What is the source of the sort of environmental abuse that destroys the patrimony of ancient, impoverished subsistence cultures, and pushes marginalized people groups into starvation? Any modern anthropologist or economist would state that the reasons are legion. But one of them, and the one that Scripture demands that we the Redeemed attend to, is that these resources that God has given us are not for us alone. They are for all God’s creatures. Thus, part of our calling as the Redeemed is to manage God’s resources well so that they are preserved for us, and for the voiceless. Moreover, as illustrated in Israel’s theocratic law, the drive for economic security and surplus must always be tempered by God”s command for charity. And in our charity, we are called to take God at his word that in response to our obedience, he himself will bring about the increase (Deut 30:9). In sum, self-serving, short-term management that endangered the provision of the widow and the orphan was not acceptable in Israel. And I firmly believe the same would hold true for us today.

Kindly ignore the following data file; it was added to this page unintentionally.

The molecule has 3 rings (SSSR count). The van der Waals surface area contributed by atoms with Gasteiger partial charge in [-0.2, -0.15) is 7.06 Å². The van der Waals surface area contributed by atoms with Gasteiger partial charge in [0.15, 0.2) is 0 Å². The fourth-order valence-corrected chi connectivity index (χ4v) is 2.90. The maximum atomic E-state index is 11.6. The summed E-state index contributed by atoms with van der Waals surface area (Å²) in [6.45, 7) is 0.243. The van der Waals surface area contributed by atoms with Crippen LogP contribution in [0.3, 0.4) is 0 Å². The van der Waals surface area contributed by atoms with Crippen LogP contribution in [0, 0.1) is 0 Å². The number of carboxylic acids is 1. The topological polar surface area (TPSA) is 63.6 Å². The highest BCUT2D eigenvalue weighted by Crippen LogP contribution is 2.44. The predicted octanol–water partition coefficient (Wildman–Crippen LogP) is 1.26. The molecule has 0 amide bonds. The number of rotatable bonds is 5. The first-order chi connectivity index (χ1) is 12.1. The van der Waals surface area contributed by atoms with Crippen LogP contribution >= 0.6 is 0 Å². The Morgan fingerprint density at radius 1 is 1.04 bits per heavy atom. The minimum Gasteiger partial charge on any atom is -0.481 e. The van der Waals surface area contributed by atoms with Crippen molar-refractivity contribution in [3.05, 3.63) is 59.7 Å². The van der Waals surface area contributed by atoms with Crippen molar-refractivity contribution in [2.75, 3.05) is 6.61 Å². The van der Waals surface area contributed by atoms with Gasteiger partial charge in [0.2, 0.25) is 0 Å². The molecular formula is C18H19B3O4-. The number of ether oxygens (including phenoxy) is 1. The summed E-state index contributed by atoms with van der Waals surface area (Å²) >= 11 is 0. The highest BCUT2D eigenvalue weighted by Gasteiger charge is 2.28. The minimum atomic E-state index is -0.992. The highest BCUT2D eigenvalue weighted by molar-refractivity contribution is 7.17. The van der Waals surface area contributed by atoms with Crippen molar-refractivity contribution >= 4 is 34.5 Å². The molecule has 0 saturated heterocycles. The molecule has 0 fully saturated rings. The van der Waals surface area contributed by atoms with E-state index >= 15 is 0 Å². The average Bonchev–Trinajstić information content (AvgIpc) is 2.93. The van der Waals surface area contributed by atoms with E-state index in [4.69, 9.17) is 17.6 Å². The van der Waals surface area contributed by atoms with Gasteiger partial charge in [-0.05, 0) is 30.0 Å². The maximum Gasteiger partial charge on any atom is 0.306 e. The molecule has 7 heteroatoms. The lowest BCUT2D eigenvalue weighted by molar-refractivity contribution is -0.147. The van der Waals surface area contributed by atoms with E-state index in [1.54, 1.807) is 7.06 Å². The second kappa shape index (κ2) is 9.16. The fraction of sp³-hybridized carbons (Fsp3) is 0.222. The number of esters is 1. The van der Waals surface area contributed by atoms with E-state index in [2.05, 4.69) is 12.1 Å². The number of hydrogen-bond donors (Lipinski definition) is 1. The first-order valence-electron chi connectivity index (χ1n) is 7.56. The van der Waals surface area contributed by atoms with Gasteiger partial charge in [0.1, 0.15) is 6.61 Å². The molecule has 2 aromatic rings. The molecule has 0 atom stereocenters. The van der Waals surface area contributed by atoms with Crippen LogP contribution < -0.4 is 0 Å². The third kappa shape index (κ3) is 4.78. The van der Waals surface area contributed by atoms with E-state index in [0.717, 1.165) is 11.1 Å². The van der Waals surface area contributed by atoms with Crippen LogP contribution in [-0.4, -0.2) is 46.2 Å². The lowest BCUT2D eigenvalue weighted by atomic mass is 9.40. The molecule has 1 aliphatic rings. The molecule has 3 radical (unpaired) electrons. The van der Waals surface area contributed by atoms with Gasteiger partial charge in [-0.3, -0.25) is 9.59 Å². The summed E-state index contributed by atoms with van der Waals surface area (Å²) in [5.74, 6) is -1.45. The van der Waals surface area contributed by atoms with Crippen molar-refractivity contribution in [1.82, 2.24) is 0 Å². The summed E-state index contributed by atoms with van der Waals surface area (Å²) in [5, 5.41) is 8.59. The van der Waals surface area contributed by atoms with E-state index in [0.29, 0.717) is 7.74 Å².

Sandy Richter

Sandra Richter is Professor of Old Testament at Wesley Biblical Seminary and Affiliate Professor of Old Testament at Asbury Theological Seminary. She is a graduate of Gordon-Conwell Theological Seminary and Harvard University”s Near Eastern Language and Civilizations department. She is a popular speaker and has published on an array of topics. Her most recent book is The Epic of Eden: A Christian Entry into the Old Testament (InterVarsity Press, 2008).

The Specks in Our Own Eyes